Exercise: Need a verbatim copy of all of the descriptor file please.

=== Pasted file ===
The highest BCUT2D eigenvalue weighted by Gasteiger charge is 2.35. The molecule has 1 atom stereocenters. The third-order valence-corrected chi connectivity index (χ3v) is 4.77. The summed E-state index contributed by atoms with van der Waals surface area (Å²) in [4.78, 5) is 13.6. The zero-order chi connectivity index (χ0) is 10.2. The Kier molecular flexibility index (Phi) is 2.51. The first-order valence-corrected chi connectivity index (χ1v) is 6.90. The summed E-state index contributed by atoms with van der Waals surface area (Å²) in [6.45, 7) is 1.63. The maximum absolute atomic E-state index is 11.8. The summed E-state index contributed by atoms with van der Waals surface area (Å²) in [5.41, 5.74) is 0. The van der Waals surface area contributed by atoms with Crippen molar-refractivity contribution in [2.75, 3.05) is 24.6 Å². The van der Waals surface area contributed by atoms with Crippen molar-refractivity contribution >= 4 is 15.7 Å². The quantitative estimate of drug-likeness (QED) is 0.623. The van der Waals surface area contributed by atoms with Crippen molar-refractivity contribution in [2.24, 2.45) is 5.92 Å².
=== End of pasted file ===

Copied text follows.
The highest BCUT2D eigenvalue weighted by Gasteiger charge is 2.35. The molecule has 1 atom stereocenters. The third-order valence-corrected chi connectivity index (χ3v) is 4.77. The summed E-state index contributed by atoms with van der Waals surface area (Å²) in [4.78, 5) is 13.6. The zero-order chi connectivity index (χ0) is 10.2. The Kier molecular flexibility index (Phi) is 2.51. The first-order valence-corrected chi connectivity index (χ1v) is 6.90. The summed E-state index contributed by atoms with van der Waals surface area (Å²) in [6.45, 7) is 1.63. The maximum absolute atomic E-state index is 11.8. The summed E-state index contributed by atoms with van der Waals surface area (Å²) in [5.41, 5.74) is 0. The van der Waals surface area contributed by atoms with Crippen molar-refractivity contribution in [2.75, 3.05) is 24.6 Å². The van der Waals surface area contributed by atoms with Crippen molar-refractivity contribution >= 4 is 15.7 Å². The quantitative estimate of drug-likeness (QED) is 0.623. The van der Waals surface area contributed by atoms with Crippen molar-refractivity contribution in [2.24, 2.45) is 5.92 Å².